In the race for safer ciphers, China just quantum-leap frogged the rest of the world.
Ever since Mesopotamian potters used codes to protect early trade secrets, a battle has raged between information guardians and those who would break that custody. Modern mathematical schemes rely on huge prime numbers to encrypt messages, but experts say this bulwark too will someday join its fallen forerunners.
Now, China aims to escape that contest entirely with the creation of a communication network not secured by math, but guaranteed by the fundamental rules of nature. A team has demonstrated mastery over the secret sauce behind such a “quantum internet” with their satellite Micius, which recently smashed the distance record for creating a bizarre link between light particles known as entanglement.
“They are years ahead of everyone else in this technology,” says Vadim Makarov, head of a quantum hacking lab at the University of Waterloo in Canada, who was not involved. “It’s absolutely awesome.”
Launched August 2016, the Micius satellite successfully entangled photons between two Chinese towns almost 750 miles apart. The experiment bested former fiber-optics setups by a factor of 10, a feat chief architect Jian-Wei Pan says others dismissed as “a crazy idea” when he first proposed it back in 2003. The accomplishment proves possible the ultimate aim of cryptography: an invincible code system theoretically capable of instantly connecting any two (or more) points on Earth.
Protecting secrets with light
Quantum networks are in part built on the coupling of photons, or particles of light.
Entangled photons share a connection allowing an observer of one to indirectly infer the condition of its mate, just as seeing a heads-up penny lets you assume the other side shows tails. Photons too have randomly determined, opposing states. But unlike penny faces, photon pairs are free agents. Micius produces two streams of these partners, beaming each to a different lab, which could use that special connection to turn the random string of “heads and tails” into a shared secret key useful for encryption.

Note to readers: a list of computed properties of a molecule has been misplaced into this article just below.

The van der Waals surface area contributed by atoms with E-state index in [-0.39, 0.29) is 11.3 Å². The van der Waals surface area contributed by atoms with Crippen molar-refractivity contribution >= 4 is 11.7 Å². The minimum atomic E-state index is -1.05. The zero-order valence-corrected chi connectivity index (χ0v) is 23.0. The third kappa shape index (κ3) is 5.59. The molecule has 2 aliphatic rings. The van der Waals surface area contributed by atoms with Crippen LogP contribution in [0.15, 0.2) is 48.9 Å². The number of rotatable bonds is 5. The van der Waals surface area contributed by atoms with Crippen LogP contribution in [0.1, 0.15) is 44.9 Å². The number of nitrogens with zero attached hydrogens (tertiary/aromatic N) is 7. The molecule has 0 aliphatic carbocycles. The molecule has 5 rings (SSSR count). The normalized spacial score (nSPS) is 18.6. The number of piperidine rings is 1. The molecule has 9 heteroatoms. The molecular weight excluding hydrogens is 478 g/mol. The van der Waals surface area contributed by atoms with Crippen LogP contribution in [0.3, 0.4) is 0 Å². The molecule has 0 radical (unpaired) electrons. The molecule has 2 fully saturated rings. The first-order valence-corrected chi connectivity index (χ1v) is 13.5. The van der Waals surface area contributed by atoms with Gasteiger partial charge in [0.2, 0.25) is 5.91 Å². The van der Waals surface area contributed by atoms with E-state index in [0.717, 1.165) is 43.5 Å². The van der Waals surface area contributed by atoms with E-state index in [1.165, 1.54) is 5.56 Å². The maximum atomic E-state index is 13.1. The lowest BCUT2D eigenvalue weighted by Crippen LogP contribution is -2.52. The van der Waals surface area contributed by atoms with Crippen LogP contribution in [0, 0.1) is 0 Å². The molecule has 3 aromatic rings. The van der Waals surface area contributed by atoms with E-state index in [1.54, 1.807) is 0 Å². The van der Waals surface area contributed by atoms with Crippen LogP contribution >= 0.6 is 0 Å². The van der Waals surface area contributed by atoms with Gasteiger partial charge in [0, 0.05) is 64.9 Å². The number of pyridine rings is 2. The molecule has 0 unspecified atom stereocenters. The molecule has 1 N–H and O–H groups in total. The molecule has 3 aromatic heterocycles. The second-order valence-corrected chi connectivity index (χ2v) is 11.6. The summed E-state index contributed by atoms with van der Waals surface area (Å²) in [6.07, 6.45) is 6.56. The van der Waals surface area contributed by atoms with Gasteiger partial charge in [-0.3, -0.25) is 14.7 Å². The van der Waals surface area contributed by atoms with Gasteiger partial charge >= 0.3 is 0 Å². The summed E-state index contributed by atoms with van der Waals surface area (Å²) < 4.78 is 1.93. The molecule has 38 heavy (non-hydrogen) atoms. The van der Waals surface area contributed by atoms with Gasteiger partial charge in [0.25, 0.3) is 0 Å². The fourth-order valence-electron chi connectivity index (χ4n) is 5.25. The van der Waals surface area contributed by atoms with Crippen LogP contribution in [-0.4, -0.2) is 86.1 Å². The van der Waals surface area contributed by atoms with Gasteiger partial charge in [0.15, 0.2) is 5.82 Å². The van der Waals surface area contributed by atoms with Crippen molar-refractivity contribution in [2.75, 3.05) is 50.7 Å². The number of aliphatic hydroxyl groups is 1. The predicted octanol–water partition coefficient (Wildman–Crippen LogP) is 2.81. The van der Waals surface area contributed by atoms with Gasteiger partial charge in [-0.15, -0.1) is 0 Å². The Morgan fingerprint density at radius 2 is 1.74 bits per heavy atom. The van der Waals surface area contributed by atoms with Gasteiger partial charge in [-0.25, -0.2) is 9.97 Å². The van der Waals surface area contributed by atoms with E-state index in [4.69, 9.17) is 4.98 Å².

Any attempt to steal the code mid-stream would destroy that fragile connection, creating an obviously unsafe, error-riddled key, just as a third person eavesdropping on a two-way Skype call could slow down the video, alerting the speakers. But unlike the Skype disruption, which the eavesdropper could avoid with sneakier tools, ironclad physical laws forbid the quantum key from being intercepted and re-transmitted intact, and guaranteed keys mean unbreakable codes.
Dr. Pan says the final design far exceeds his team’s early expectations, approaching functionality, but others suggest the fledgling network isn’t quite ready for secret swapping yet.
“This is a science experiment,” says Dr. Makarov. Few ground stations under the satellite’s path have the large telescopes needed to pick up the particles. And the signal is quite weak, with only one entangled photon pair in six million making the journey intact. Pan says upcoming papers will showcase additional techniques, which Makarov suspects will include faster key distribution.